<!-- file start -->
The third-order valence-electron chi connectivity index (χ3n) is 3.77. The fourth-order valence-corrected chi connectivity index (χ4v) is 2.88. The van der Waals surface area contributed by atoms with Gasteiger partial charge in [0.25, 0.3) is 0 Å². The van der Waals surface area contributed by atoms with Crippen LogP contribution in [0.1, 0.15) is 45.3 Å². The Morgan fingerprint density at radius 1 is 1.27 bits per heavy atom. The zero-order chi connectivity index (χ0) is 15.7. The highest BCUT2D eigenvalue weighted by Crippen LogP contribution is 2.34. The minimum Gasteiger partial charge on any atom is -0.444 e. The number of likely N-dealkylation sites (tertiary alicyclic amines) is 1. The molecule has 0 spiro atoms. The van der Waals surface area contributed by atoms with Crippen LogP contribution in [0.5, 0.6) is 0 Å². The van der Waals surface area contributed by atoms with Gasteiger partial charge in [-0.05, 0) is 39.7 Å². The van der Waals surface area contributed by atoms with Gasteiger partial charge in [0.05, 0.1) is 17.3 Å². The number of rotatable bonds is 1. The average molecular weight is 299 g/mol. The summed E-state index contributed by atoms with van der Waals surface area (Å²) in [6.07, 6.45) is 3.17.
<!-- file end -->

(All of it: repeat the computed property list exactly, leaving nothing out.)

The third-order valence-electron chi connectivity index (χ3n) is 3.77. The fourth-order valence-corrected chi connectivity index (χ4v) is 2.88. The van der Waals surface area contributed by atoms with Gasteiger partial charge in [0.25, 0.3) is 0 Å². The van der Waals surface area contributed by atoms with Crippen LogP contribution in [0.1, 0.15) is 45.3 Å². The Morgan fingerprint density at radius 1 is 1.27 bits per heavy atom. The zero-order chi connectivity index (χ0) is 15.7. The highest BCUT2D eigenvalue weighted by Crippen LogP contribution is 2.34. The minimum Gasteiger partial charge on any atom is -0.444 e. The number of likely N-dealkylation sites (tertiary alicyclic amines) is 1. The molecule has 0 spiro atoms. The van der Waals surface area contributed by atoms with Crippen LogP contribution in [0.5, 0.6) is 0 Å². The van der Waals surface area contributed by atoms with Gasteiger partial charge in [-0.05, 0) is 39.7 Å². The van der Waals surface area contributed by atoms with Gasteiger partial charge in [0.05, 0.1) is 17.3 Å². The number of rotatable bonds is 1. The average molecular weight is 299 g/mol. The summed E-state index contributed by atoms with van der Waals surface area (Å²) in [6.07, 6.45) is 3.17.